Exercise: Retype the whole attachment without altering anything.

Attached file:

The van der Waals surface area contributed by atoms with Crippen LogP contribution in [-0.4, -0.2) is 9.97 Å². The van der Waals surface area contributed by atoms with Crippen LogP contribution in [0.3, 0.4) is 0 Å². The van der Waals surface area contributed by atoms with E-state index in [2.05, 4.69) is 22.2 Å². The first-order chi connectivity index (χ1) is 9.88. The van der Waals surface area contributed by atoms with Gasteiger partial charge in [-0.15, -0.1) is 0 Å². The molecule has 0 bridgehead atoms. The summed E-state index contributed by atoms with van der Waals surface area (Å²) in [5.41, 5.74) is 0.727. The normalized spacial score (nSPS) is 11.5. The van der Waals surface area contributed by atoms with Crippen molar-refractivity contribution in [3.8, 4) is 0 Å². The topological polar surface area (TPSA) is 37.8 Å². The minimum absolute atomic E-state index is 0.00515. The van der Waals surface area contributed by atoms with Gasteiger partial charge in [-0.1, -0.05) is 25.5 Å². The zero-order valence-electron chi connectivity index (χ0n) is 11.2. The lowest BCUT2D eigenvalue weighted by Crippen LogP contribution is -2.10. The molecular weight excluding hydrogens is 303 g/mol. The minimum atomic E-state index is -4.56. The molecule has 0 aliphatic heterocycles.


The van der Waals surface area contributed by atoms with Crippen LogP contribution in [-0.4, -0.2) is 9.97 Å². The van der Waals surface area contributed by atoms with Crippen LogP contribution in [0.3, 0.4) is 0 Å². The van der Waals surface area contributed by atoms with E-state index in [2.05, 4.69) is 22.2 Å². The first-order chi connectivity index (χ1) is 9.88. The van der Waals surface area contributed by atoms with Gasteiger partial charge in [-0.15, -0.1) is 0 Å². The molecule has 0 bridgehead atoms. The summed E-state index contributed by atoms with van der Waals surface area (Å²) in [5.41, 5.74) is 0.727. The normalized spacial score (nSPS) is 11.5. The van der Waals surface area contributed by atoms with Crippen molar-refractivity contribution in [3.8, 4) is 0 Å². The topological polar surface area (TPSA) is 37.8 Å². The minimum absolute atomic E-state index is 0.00515. The van der Waals surface area contributed by atoms with Gasteiger partial charge in [-0.1, -0.05) is 25.5 Å². The zero-order valence-electron chi connectivity index (χ0n) is 11.2. The lowest BCUT2D eigenvalue weighted by Crippen LogP contribution is -2.10. The molecular weight excluding hydrogens is 303 g/mol. The minimum atomic E-state index is -4.56. The molecule has 0 aliphatic heterocycles.